While they often presented themselves as bodybuilders’ publications, their chuckle-prompting titles — Torso, Adonis, Honcho, Mandate — didn’t lie. Gay men’s magazines of decades past were bought by gay men who wanted to look at the erotic illustrations of well- built male bodies therein. Because any- one known to possess such material in the homophobic 1950s and 1960s could experience serious consequences, men hid the magazines under their mat- tresses. These illustrations have now inspired a traveling exhibition, Stroke: From Under the Mattress to the Museum Wall. Curated by notable erotic artist Robert W. Richards and orig- inating at the Leslie-Lohman Museum of Gay and Lesbian Art, the popular show contains 24 original illustrations that ap- peared in gay magazines from the 1950s to the 1990s. It also looks at how gay men, forced into the closet during those decades, used these pictures to explore their sexuality intimately. It additionally serves as a showcase for the artists in- volved. On view are works by two dozen top artists of the times, including Touko Laaksonen (Tom of Finland), Antonio Lopez (Antonio), and David Martin.More
We don't often go out of our way for restrooms, but in the case of Macy's sixth-floor ladies room (sorry guys: you'll just have to make do with having everything else), all who pass through its doors will understand why it's worth the effort.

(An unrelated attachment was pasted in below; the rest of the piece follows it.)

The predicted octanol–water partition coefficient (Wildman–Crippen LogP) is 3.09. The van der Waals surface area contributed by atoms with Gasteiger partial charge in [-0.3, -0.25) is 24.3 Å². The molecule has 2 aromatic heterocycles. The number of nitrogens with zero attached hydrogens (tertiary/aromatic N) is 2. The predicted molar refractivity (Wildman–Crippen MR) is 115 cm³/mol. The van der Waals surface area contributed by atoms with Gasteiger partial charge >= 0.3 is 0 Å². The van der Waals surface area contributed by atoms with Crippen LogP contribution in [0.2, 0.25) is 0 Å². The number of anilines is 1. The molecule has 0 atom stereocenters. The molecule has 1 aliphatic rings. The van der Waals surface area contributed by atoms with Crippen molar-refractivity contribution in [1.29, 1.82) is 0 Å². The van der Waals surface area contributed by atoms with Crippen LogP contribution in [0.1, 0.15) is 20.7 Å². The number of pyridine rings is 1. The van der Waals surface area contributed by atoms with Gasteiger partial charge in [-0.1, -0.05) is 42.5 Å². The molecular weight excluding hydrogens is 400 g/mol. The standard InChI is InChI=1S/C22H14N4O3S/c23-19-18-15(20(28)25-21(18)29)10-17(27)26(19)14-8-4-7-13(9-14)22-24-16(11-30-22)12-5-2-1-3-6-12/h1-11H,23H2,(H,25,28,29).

The soul of the Misfits was intact from the beginning, except for one thing: The Misfits were a horror synth band. For two songs, one great ("Cough Cool") and one later to be great ("She"), Glenn Danzig made do with an electric piano and no guitar. Pumping up this minor tidbit into some kind of lofty critical statement such as "The Misfits were a horror synth band" is proof of how much "I Love Glenn" the man is a treasure, especially when you pretend he disappeared in 1989 and didn't release Danzig albums two through nine. (A pass should be made for the eponymous Danzig, because the intersection of mesh-shirt Satanism and stripped-down blues-metal still seemed sort of relevant in 1988, until someone gave you a Pixies record.) "I Love Glenn" is not only cherished sentiment but also a music and dance event, with burlesquey performances by Eva Von Slut, Bunny Pistol, Sparkly Devil, Lady Satan, Cupcake, and sASSy Hotbuns. It's likely that some of these women have Misfits fiend tattoos, or at least gigabytes of lyrics locked in the wild adolescent lobes of their brains, ready for the sing-alongs with Misfits tribute band Plan 9. Who knows what version of Glenn will reign supreme tonight (here's one vote for his early Samhain, because of all the blood), but most likely it'll be the devilocked Glenn who sang like Elvis about Marilyn and not the presteroidical one who tore apart a chicken over a nearly naked submissive woman in Danzig's original "Mother" video. He probably had a good reason for that, though. Likely Satanism.
Fri., Jan. 28, 9 p.m., 2011